“BLOOD FATHER” My rating: C+
88 minutes | MPAA rating: R
“Blood Father” is a comic book crime thriller — pulpy and superficial.
Yet it also features an arresting (if not precisely compelling) performance from Mel Gibson as a weary ex-con who suddenly finds his estranged teenage daughter violently thrust back into his life.
We first encounter Gibson’s John Link at an AA meeting in a windswept desert burg. He runs a tattoo business out of his rusting mobile home, pees weekly into a cup for his parole officer and with the help of his sponsor (William H. Macy) tries to stay clean after a lifetime of excess and crime.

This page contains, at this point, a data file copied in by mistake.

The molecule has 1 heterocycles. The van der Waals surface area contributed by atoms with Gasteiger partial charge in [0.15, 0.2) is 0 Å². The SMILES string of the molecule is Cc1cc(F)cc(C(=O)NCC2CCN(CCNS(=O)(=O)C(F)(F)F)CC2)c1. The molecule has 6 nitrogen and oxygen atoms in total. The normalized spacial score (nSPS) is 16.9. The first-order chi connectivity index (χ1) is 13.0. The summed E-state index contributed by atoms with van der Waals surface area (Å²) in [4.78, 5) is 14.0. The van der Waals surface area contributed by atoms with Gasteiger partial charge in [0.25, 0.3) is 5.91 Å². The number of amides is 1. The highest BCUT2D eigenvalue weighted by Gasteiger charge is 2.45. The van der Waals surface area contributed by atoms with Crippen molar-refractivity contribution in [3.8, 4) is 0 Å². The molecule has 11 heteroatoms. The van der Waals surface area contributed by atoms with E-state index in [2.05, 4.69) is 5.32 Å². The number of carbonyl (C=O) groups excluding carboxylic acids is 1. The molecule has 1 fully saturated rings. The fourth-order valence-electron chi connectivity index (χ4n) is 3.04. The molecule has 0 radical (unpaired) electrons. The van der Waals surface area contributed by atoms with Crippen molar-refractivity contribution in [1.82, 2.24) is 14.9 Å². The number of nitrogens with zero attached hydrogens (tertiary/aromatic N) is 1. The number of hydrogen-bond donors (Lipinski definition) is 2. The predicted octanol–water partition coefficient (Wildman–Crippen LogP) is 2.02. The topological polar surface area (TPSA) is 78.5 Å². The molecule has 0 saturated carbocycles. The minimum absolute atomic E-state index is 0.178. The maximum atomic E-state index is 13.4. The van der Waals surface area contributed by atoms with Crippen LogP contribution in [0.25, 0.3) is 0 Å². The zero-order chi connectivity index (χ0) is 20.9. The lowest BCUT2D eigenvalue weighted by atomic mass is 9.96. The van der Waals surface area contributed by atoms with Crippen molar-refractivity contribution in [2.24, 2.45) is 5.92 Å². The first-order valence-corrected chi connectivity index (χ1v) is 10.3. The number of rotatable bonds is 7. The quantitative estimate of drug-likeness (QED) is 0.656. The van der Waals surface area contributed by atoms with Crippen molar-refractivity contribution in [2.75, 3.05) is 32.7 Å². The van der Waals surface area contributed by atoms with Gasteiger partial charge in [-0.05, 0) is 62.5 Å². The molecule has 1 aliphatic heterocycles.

Enter 17-year-old Lydia (Erin Moriarty), the child he hasn’t seen since her infancy. Lydia has run away from home, gotten involved with Jonah (Diego Luna), the jerk scion of a family running a Mexican drug cartel, and is now on the run from her boyfriend and his murderous associates.
She’s spoiled, arrogant, and stupid.
In fact, with the exception of Macy’s character, there’s not a genuinely likable figure in Peter Craig and Andrea Berloff’s screenplay (an adaption of Craig’s novel). If Gibson’s Link eventually emerges as semi-heroic, it’s only because our options are limited. And because Gibson was born to play this sort of character.
Needless to say, Lydia’s presence brings down all sorts of woes on Link, who to protect his daughter must go on the run, thus breaking his parole. And that’s not even counting the bodies that start piling up.